"It is further agreed that when the said Edward Matthews shall have delivered the cash and notes as required by the Hartford agreement, amounting to one hundred and forty-eight thousand dollars, subject to revision of interest as agreed, and when the said Warner & Smith shall have received satisfaction of the indebtedness for which the said mortgage has hitherto been held, that thereupon the said bonds and note shall be delivered to Virginia B. Matthews or her attorney, J. Brander Matthews, and that said bonds and note shall be sold only after twenty days' notice, sent by mail, to the said Edward Matthews. It is further agreed that if Nathan Matthews shall select Mr. W. H. Williams as a depositary under the foregoing provisions of this agreement, that in such case Mr. Williams may also hold in his own safe or vault the two hundred and fifty bonds heretofore deposited with Morton, Bliss & Co., as security for the performance of the Hartford agreement. "
The railroad bonds and the Furber note were substituted for the mortgage, and were received by Warner and Smith. That note was collected by them, while the railroad bonds were sold and the proceeds deposited in the New England Trust Company.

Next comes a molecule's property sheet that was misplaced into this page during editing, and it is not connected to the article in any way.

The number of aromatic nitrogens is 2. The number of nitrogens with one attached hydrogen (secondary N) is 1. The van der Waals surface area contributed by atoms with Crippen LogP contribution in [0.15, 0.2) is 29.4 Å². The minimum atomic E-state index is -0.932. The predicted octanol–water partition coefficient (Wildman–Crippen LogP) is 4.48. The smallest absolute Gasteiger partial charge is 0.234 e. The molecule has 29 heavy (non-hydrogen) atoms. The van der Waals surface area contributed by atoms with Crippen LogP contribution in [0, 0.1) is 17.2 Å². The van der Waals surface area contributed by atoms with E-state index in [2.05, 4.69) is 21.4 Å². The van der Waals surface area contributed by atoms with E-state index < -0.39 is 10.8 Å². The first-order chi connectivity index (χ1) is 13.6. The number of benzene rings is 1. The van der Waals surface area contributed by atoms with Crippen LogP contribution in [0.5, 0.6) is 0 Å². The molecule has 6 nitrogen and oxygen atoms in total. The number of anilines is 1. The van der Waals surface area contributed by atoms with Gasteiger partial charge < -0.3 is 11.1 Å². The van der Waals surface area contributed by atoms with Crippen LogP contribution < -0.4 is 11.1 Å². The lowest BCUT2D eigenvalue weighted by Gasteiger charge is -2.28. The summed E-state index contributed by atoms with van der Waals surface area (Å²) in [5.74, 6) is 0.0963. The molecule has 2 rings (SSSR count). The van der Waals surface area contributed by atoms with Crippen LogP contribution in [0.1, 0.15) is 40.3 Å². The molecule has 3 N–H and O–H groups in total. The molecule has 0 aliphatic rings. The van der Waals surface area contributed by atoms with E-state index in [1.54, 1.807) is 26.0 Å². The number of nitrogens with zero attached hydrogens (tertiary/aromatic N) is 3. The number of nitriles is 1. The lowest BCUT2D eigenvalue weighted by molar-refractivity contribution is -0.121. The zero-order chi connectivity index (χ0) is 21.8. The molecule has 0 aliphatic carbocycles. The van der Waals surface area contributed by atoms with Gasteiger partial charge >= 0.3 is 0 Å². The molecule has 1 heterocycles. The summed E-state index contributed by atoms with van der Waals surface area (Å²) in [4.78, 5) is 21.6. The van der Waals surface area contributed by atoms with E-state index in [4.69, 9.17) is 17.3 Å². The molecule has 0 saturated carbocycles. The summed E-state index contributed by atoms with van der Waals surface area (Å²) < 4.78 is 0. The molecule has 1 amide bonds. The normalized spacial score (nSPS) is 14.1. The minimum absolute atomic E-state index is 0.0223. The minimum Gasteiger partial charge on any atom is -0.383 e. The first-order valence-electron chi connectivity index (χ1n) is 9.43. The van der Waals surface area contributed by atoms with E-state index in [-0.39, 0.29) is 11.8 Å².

Shortly after the above exchange or substitution was made, namely, on the 7th of April, 1877, Mrs. Virginia B. Matthews, wife of Edward Matthews, notified Warner and Smith in writing that the fifty first mortgage bonds of the Carolina Central Railroad Company, and the one hundred and fifty first mortgage bonds of the Memphis & Little Rock Railroad Company in their possession were her individual and separate property, had been put into their possession without her consent or authority, and that unless they returned them, she would hold them responsible as for an unlawful conversion.
A few months later, Edward Matthews was adjudged a bankrupt, and on the 10th of December, 1877, Mrs. Matthews commenced a suit in equity to obtain possession of the railroad bonds that Warner and Smith had taken in place of the mortgage of 1875. That case was determined adversely to Mrs. Matthews, and her bill was dismissed. Matthews v. Warner, 6 F. 461. Upon appeal to the court, that decree was affirmed on the 22d day of December, 1884. Matthews v. Warner, 112 U. S. 600, 112 U. S. 601. Mr. Justice Miller,, speaking for this Court, said: